The occupations detailed in the museum were those of Nazi Germany and then the Soviet Union. I watched some propaganda films of Estonians literally singing the praises of
Josef Stalin, yet he deported 87,000 Estonians to Siberia. These people were given a small wooden suitcase to pack their belongings in and then were shipped off, sometimes forever, to the Gulags.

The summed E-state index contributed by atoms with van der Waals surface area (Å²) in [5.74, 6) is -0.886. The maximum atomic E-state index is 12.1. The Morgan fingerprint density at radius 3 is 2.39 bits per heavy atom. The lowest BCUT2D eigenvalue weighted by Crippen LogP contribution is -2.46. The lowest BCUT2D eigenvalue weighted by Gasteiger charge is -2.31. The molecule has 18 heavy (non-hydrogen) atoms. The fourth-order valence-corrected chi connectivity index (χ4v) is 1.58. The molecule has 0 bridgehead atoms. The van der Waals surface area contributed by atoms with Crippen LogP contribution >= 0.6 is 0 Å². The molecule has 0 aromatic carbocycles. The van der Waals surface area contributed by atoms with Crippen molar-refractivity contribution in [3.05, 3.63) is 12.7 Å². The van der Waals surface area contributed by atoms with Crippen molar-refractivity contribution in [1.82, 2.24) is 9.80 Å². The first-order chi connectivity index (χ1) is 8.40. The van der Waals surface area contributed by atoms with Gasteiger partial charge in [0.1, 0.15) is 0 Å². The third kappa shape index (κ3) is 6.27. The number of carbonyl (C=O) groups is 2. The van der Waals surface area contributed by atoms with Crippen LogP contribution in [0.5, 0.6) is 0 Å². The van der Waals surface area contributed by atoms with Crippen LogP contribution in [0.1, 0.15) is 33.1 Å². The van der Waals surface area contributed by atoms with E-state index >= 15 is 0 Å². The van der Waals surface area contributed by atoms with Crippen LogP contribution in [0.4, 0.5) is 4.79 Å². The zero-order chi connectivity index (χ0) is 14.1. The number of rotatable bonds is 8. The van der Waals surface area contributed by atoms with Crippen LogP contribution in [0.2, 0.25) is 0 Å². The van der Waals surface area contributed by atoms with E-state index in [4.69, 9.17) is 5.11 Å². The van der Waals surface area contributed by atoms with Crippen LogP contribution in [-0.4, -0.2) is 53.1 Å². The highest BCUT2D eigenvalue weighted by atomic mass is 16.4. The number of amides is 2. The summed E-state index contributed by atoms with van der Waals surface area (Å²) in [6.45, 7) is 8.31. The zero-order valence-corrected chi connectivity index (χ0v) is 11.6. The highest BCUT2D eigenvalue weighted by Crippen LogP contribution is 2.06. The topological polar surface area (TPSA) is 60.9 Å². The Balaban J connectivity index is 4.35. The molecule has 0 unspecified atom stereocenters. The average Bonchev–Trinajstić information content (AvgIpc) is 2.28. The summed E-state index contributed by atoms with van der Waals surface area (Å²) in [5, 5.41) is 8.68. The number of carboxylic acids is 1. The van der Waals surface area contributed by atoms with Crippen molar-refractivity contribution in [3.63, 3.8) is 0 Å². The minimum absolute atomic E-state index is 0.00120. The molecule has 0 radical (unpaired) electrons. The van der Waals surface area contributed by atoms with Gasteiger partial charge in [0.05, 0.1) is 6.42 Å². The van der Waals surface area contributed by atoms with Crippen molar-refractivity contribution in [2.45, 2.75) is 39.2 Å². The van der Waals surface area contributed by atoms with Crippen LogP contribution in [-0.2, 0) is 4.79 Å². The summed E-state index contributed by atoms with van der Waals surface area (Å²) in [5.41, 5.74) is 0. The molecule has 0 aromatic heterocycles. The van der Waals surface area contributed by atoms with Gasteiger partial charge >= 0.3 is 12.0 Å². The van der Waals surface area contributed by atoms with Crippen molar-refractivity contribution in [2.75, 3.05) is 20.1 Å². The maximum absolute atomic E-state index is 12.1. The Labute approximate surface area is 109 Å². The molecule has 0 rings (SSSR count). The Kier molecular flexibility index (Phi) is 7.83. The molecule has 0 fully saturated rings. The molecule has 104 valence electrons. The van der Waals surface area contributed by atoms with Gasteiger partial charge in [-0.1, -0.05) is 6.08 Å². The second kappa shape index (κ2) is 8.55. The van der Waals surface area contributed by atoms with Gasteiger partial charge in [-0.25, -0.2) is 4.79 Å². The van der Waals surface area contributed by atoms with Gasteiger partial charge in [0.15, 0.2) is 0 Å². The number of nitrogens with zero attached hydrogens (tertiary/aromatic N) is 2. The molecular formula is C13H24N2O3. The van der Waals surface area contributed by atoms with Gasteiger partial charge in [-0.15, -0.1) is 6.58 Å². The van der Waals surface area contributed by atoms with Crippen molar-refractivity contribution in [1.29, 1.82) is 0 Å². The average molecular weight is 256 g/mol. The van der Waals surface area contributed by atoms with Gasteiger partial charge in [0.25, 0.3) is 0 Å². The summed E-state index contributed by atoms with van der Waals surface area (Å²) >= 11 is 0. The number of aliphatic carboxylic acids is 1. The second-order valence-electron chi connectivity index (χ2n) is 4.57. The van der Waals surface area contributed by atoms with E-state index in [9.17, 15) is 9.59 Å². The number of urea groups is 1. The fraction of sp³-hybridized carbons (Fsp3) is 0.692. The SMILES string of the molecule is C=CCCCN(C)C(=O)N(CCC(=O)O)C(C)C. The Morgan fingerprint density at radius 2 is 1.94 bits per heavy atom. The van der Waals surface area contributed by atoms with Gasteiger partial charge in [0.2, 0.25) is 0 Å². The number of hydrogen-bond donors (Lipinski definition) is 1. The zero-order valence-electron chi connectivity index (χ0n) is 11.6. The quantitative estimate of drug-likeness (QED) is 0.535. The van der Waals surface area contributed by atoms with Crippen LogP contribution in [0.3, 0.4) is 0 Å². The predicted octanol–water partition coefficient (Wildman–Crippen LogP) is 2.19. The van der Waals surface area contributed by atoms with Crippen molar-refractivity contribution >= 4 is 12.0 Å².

Then, in one of those weird coincidences that happen sometimes, I saw that same type of Lenin ‘badge’ that I’d seen in The Grand Bazaar. However, this time the ‘badge’ had a ribbon attached to it and I suddenly realised that what I’d seen in Istanbul wasn’t a badge at all but an Order of Lenin, First Class, a medal awarded to precious few Soviet dignitaries.
‘I believe that the human face is the best document of time,’ says Birgit Püve. Since 2012, she has been capturing the humour and defiance, modernity and traditionalism in Estonia as the country forges ahead two decades after the last Soviet soldiers left